Slowing Down Time with Micro Adventures
I’ve noticed over the past year or so of my life that my days really blend together. As I’m approaching middle age time seems to be flying by and I feel as though I’m missing out on life a bit. I’ve been asleep at the wheel so to speak and I’ve been doing a lot of looking in the mirror lately and trying to understand how I got here and what I can do to slow my life down and make it more fulfilling.
We recently returned from a week of camping with the kids not too far from home in western Maryland. We were only there for 4 nights but during that time I was reminded of the power of small adventures and how invigorating they can be. On the third day we took a short road trip from the campground to visit the town of Harper’s Ferry in West Virginia. We really had no idea what to expect and I was a little worried that the kids would be bored out of their minds and that it could end up being a huge fail. I was pleasantly surprised, however when what we discovered was a very cool old town nestled in the valley at the point where the Potomac and Shenandoah rivers meet.
The kids got a kick out of the fact that, as we made our approach, we managed to leave Maryland, cross the Potomac and cut through a corner of Virginia before finally landing in West Virginia. 3 states in about 10 minutes! We then had fun roaming around the old town and seeing the views of the rivers, crossing the old railroad bridge and meeting some hikers who were on their way up the Appalachian trail into Pennsylvania. My eldest son, who had never heard of the Appalachian trail, was fascinated by the idea of hiking from Maine all the way to Georgia. Even my toddler got a thrill out of riding “the bus” down from the Harper’s Ferry visitors center into the town. At one point after climbing the natural stairs up to “Jefferson Rock” we got stuck in a rain shower and had to wait it out on the porch of Harper’s Mansion which overlooked the town. It was a memorable experience for all of us.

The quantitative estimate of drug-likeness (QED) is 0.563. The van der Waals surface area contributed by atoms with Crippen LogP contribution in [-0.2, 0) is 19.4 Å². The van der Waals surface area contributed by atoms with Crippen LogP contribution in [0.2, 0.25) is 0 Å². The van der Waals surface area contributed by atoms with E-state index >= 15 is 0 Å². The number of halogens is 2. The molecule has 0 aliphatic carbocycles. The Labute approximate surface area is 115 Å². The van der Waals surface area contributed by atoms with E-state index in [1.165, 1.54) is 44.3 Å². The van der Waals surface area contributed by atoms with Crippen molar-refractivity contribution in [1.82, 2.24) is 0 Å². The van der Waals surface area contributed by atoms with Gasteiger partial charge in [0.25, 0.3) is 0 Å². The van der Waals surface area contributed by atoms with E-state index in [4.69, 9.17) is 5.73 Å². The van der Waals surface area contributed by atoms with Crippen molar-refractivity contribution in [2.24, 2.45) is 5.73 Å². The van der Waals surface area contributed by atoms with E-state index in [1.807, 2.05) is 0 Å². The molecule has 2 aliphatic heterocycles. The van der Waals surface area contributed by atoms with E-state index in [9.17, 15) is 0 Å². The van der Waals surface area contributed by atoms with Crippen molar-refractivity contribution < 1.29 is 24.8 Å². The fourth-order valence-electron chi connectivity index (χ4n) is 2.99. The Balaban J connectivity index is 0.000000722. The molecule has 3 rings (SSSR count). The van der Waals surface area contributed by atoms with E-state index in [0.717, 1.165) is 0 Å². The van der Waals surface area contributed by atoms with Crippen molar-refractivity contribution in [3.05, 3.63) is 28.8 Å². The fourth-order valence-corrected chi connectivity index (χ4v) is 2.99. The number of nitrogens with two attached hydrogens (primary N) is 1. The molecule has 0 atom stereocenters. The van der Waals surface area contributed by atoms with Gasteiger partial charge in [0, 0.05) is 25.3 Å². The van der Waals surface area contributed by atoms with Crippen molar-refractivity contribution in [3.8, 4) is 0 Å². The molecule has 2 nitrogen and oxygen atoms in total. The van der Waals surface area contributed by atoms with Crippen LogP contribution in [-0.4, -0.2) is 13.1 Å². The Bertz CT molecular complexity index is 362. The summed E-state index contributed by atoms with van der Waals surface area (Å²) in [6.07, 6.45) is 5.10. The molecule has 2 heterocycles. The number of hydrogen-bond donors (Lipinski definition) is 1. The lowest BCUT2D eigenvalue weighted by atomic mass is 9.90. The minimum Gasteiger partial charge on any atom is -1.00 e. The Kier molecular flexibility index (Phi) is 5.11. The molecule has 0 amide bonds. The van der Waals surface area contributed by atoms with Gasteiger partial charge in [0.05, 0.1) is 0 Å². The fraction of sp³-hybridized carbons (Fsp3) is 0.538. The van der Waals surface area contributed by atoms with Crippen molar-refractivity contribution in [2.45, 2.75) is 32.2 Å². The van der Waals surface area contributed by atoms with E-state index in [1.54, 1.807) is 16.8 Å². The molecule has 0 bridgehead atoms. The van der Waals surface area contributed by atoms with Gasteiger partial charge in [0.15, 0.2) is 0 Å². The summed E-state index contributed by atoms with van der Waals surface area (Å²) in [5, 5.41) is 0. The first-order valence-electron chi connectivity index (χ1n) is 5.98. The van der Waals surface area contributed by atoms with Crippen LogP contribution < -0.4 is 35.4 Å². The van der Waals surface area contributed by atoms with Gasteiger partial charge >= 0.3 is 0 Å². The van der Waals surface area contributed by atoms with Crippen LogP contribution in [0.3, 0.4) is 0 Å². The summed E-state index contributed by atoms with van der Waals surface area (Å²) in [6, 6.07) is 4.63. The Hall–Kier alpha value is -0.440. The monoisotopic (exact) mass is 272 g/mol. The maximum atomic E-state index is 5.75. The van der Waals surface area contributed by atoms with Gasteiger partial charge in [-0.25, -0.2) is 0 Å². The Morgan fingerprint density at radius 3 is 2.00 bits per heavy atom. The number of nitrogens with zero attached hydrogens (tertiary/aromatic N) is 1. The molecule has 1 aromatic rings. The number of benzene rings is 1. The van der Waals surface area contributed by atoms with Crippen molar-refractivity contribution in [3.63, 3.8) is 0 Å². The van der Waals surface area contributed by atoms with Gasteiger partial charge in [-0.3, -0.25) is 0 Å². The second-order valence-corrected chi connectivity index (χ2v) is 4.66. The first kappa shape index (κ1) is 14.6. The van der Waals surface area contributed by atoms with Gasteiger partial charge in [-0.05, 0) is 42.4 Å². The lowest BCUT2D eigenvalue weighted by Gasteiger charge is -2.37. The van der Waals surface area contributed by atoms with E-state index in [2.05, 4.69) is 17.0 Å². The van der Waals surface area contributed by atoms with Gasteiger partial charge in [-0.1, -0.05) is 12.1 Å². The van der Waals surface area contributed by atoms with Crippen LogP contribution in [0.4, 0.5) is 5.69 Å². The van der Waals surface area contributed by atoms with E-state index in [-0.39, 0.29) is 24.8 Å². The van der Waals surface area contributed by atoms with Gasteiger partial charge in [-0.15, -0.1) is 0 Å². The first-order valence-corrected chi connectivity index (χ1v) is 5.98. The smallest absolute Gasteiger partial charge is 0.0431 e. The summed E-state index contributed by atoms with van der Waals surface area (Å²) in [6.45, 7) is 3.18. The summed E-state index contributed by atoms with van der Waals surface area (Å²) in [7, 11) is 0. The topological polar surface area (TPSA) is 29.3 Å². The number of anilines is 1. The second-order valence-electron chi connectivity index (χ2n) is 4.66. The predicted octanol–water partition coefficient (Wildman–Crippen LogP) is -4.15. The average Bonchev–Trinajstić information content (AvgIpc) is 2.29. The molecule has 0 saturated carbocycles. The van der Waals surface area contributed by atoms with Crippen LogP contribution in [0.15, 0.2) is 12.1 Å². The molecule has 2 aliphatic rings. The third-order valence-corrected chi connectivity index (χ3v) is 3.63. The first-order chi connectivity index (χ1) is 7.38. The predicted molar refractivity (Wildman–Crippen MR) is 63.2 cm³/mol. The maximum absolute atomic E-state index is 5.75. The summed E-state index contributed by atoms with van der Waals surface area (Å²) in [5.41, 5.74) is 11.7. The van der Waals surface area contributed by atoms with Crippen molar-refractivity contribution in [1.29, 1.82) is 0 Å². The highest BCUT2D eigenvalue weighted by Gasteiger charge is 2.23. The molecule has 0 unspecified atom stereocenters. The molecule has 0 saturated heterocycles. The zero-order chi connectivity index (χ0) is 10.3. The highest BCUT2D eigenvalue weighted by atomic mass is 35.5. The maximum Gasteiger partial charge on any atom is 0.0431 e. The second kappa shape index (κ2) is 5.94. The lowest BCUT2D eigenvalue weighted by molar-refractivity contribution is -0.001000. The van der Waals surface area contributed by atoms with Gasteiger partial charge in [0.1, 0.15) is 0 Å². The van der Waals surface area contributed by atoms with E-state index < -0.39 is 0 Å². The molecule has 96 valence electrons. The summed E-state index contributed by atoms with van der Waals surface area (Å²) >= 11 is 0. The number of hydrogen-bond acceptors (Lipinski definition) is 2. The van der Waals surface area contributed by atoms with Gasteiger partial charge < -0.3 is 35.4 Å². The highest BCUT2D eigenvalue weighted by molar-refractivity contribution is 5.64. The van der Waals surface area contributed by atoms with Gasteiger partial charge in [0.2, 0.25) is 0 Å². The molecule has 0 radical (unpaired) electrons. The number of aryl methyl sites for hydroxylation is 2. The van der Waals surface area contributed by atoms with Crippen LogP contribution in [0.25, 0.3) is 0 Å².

This small adventure reminded me of an Art of Manliness podcast that I had listened to a while back about a guy who was promoting the idea of Micro Adventures. The guest was Alistair Humphreys and he understood that not everyone has the time or the money to go off on an expedition to climb Everest or to take 4 years to bike around the world. His idea of a micro adventure is something that is accessible to anyone while keeping the spirit of a large expedition: namely getting out of your comfort zone, trying something new and experiencing life for yourself rather than through a screen. In an interesting twist not long after I recalled this idea of micro adventures I stumbled upon a link to this video where memory champion Nelson Dellis talks about this very idea of having small, daily adventures. He talks about how not everything has to be a big, grand adventure like we see on Instagram or Facebook. Sometimes we get caught up in this idea but it really doesn’t have to be something huge to be memorable. This really resonated with me after our own little adventure that day.
Another example of a micro adventure that we had on our humble little trip: The map of our campground showed a nature trail but we could not seem to find it. We asked around and even the campground staff didn’t seem to know where it was. Finally, my son and I decided to look one last time and we finally discovered a small entrance off of one of the park roads. The sign had fallen over and the entrance was slightly overgrown. But once we got on the path it was a beautiful walk through the woods and we were the only ones there as the sun was setting. We were gone for no more than an hour but it was, again, a memorable little adventure.
After finding that Nelson Dellis video I took a closer look and found a post on his website all about how to make life memorable. And this is the stuff he talks about. Making small changes, doing different things frequently so that all our days don’t blend together. As I mentioned in the introduction to this post, this is precisely how I’ve been feeling of late. The same routine, day-in and day-out has caused time to fly by and I find myself at 38 wondering where my 30’s went. I think Nelson’s advice makes a ton of sense and there is even some neuroscience to back it up. The brain creates new memories when things are different or out of the norm. If your days are all the same then there are no new memories, nothing to look back on, and time seems to move faster. After experiencing some micro adventures on our vacation this past week and diving into the concept I think this idea has some legs as a means of making time seem like it’s passing more slowly. Time to go out and find some adventures…